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The shift away from traditional bricks and mortar retail has been a well-documented phenomenon in recent years. There have been a number of drivers, namely the over-expansion of malls, rising rents, and changes in consumer purchasing habits. The most notable (or notorious) has been the shift online and the rise of e-commerce, or the “Amazon Effect”.
Accelerated Online Shift – The New Consumer
The move to online has been a necessity for consumers whilst entire countries have been in lockdown. The trend was already afoot prior to the global pandemic, but for some consumer cohorts that have been slower to adapt, for example, baby-boomers who traditionally value physical stores more than millennial consumers, the forced online push could see accelerated post-pandemic e-commerce adoption.
For many retailers with both an online and physical store presence the accelerated post COVID-19 shift to online could see increased competition and with restricted scope to reduce labour costs and overheads in existing physical locations, the result is margin compression and reduced profitability. Particularly once, we factor in the impact of widespread job losses and hit to consumer sentiment, via the health and economic crisis that will drag on discretionary spending and aggregate demand long after the lockdowns are lifted. Job insecurity, lost savings and personal safety concerns dampen consumption as consumers choose to save more and spend less, preventing a one-quarter and done impact. In China, the first country to see lockdowns lifted, consumers remain cautious and local governments have resorted to distributing vouchers to shoppers in a bid to get consumer spending again.
Therefore, the labour market recovery will also be crucial to aggregate demand rebound dynamics. Jobs around the world have been lost with frightening speed, we only have to look to US jobless claims to see that in full swing. According to the International Labour Organisation 2.7bn workers worldwide are now affected by lockdown measures, representing around 81 % of the world’s workforce. Employment recoveries are never V-shaped, although it is true that this recession has been “self-inflicted” and therefore the labour market may rebound more quickly than in prior recessions. But, the downturn in itself generates negative externalities and second order implications that cascade making it less likely the labour market can snap back. A clear risk to the assumption that economic activity will bounce back by 2H20.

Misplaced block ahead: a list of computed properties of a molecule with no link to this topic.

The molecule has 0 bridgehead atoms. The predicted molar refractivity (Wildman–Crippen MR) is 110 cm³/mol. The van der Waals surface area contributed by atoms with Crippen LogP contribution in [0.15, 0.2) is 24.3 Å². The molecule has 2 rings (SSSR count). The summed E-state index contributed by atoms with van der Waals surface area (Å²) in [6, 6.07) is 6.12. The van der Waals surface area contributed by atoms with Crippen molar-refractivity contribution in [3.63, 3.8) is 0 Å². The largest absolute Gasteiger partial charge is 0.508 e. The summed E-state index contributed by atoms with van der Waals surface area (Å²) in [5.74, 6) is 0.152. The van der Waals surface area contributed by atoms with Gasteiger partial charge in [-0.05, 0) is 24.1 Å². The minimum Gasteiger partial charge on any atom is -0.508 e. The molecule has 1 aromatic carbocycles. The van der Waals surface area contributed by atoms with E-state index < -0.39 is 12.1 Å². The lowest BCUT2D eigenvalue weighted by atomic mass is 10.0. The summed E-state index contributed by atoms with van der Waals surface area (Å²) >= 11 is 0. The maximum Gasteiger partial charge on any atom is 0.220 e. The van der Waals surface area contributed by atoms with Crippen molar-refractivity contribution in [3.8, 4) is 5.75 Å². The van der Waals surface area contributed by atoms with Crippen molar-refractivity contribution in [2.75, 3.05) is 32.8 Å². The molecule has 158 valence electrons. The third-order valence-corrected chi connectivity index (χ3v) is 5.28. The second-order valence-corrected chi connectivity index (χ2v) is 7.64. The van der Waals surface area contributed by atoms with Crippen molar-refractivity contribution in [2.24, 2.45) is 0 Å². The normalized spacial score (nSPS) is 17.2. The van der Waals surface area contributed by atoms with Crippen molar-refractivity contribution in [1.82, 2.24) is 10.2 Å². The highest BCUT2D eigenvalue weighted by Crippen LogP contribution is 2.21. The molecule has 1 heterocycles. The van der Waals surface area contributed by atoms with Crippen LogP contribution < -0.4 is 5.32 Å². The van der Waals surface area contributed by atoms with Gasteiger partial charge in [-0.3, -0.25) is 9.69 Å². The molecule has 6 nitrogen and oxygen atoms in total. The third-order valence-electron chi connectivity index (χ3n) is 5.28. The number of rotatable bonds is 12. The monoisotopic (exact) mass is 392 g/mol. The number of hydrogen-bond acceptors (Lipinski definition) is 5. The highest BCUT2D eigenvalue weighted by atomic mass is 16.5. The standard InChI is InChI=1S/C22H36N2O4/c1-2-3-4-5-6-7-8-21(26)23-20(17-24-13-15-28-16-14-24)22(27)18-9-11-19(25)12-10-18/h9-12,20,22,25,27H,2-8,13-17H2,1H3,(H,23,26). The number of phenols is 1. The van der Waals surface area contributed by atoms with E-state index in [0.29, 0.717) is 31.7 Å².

Coronavirus Australia: Accent Group to close 28 stores nationwide
In Australia, Accent Group — the owner of Sketchers, Platypus, Hype DC and the Athlete’s Foot — said that after shutting down shops for a period of four weeks, they are now re-evaluating off the back of a significant acceleration in digital sales. Accent Group's chief executive says there has been a "seismic and most likely enduring" shift towards online shopping during the COVID-19 lockdowns and the company is trying to capitalise on the trend in the longer term. Initially closing 28 stores nationwide, but this could be increased to 50-100 stores pending negotiations with landlords. Viewed through a micro-economy lense, another indicator that the post virus picture is not one of mean reversion. There will be jobs that are never re-instated, primarily as businesses increase their focus on digitisation.